According to University of Rochester economist Eric Hanushek, vouchers would “allow parents to vote on performance by choosing schools.” A recent New York Times/CBS News poll of New York state residents shows that a majority of parents –including Democrats–are ready and willing to do just that.
Overall, 52 percent of the new poll’s respondents said parents should be allowed to use tax-supported vouchers for their children to attend secular or religious private schools. Forty percent disagreed.
While there was strong support among Republicans, who favored vouchers by a 60-34 percent ratio, Democrats also were clearly on the side of school choice, favoring vouchers by 51-40 margin. Hispanics and African-Americans favored publicly financed school choice by nearly a two-to-one margin, with ratios of 63-29 and 61-31 percent respectively. White support was more modest, at 50-42. New York City residents showed a strong preference for vouchers by a 56-36 margin.
Across the country in California, Silicon Valley entrepreneur Tim Draper has placed the school choice issue squarely in the middle of this year’s election campaign by qualifying a school voucher issue for the November ballot. The teacher union doesn’t want the initiative on the ballot, many politicians don’t want it on the ballot, and even some school choice advocates aren’t sure that it’s the right time or right proposal. Nevertheless, a 1999 Los Angeles Times poll indicates California voters are ready for vouchers.
In June of last year, the newspaper polled 1,179 registered voters in California and found support for vouchers outstripped opposition in all but one group of voters: Democrats. While overall support for vouchers was 51 percent for and 41 percent against, support was highest among Republicans, with 65 percent for and only 26 percent against. Independents favored vouchers by a margin of 53-36, with Democrats 40 percent for and 53 percent against.
The poll also revealed some surprising features of voucher supporters, at least in light of the way they frequently are characterized by opponents. For example, voucher foes often assert school choice simply is a ruse by the rich to subsidize their preference for private schools, but in fact voters earning over $60,000 a year were closest to Democrats, with a 50-43 margin of support for vouchers. On the other hand, voters making less than $20,000 a year were closest to Republicans, with a strong 58-35 margin of support for vouchers.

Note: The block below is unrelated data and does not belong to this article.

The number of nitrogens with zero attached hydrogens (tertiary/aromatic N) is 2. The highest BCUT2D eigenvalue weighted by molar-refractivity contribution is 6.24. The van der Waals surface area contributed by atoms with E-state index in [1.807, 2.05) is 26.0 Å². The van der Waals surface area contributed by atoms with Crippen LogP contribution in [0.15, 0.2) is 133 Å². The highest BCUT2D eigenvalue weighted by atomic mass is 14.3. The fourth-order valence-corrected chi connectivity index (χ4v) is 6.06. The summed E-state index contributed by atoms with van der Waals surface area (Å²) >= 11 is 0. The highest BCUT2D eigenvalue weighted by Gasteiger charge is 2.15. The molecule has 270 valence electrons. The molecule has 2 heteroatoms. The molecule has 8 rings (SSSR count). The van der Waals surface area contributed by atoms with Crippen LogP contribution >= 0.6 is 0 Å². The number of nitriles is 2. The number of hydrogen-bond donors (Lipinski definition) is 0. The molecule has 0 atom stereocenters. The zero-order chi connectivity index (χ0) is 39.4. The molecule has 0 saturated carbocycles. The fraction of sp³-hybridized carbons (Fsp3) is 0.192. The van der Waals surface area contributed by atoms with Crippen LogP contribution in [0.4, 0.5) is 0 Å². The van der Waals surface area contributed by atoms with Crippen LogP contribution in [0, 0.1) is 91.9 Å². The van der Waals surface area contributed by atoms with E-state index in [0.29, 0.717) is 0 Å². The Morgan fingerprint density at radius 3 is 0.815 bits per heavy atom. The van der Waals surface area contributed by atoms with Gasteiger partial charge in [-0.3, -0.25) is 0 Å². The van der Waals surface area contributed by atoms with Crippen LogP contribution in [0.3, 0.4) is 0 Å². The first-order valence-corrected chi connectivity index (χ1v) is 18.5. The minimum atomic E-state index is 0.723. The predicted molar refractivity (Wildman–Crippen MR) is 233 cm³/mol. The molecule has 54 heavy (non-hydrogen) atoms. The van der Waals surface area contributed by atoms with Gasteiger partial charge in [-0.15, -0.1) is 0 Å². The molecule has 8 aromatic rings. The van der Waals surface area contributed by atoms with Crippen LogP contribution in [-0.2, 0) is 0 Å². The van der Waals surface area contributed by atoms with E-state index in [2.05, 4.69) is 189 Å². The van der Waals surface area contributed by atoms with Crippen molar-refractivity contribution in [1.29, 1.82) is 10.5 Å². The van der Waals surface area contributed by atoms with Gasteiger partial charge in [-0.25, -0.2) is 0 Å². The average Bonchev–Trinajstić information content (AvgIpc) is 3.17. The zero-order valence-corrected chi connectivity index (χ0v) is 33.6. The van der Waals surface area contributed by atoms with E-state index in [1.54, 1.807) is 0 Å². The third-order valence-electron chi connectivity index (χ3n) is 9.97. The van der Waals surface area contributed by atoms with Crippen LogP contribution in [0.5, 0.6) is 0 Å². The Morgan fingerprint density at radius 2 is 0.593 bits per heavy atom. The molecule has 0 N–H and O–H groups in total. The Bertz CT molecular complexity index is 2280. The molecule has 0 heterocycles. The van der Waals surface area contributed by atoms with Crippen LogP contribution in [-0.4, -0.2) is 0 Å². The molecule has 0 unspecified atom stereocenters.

Democrats Favor Private Schools
A recent Reuters/Zogby poll of 1,217 adults nationwide revealed some surprising preferences for public vs. private schools. More Democrats (43.1 percent) favored private schools than Republicans (34.2 percent), and more Republicans (43.4 percent) favored public schools than Democrats (28.4 percent). Overall, slightly more respondents (35.6 percent) favored private schools over public schools (35.1 percent), with the remaining 26.1 percent having no preference.
The actual question that the May Zogby America poll asked was: All things being equal, would you rather send your children to a private school or a public school or does it matter?”
Another Reuters/Zogby poll released in early June showed education is the issue that most concerns Americans, with 15 percent of the 1,002 adults surveyed saying education is the top issue in the nation today; 14.5 percent saying the top issue is the economy/jobs/taxes. While education was the leading issue among Democrats (18.1 percent) and city dwellers (17.5 percent), the economy/jobs/taxes was the top issue among Republicans (16.4 percent) and residents of rural areas (16.4 percent).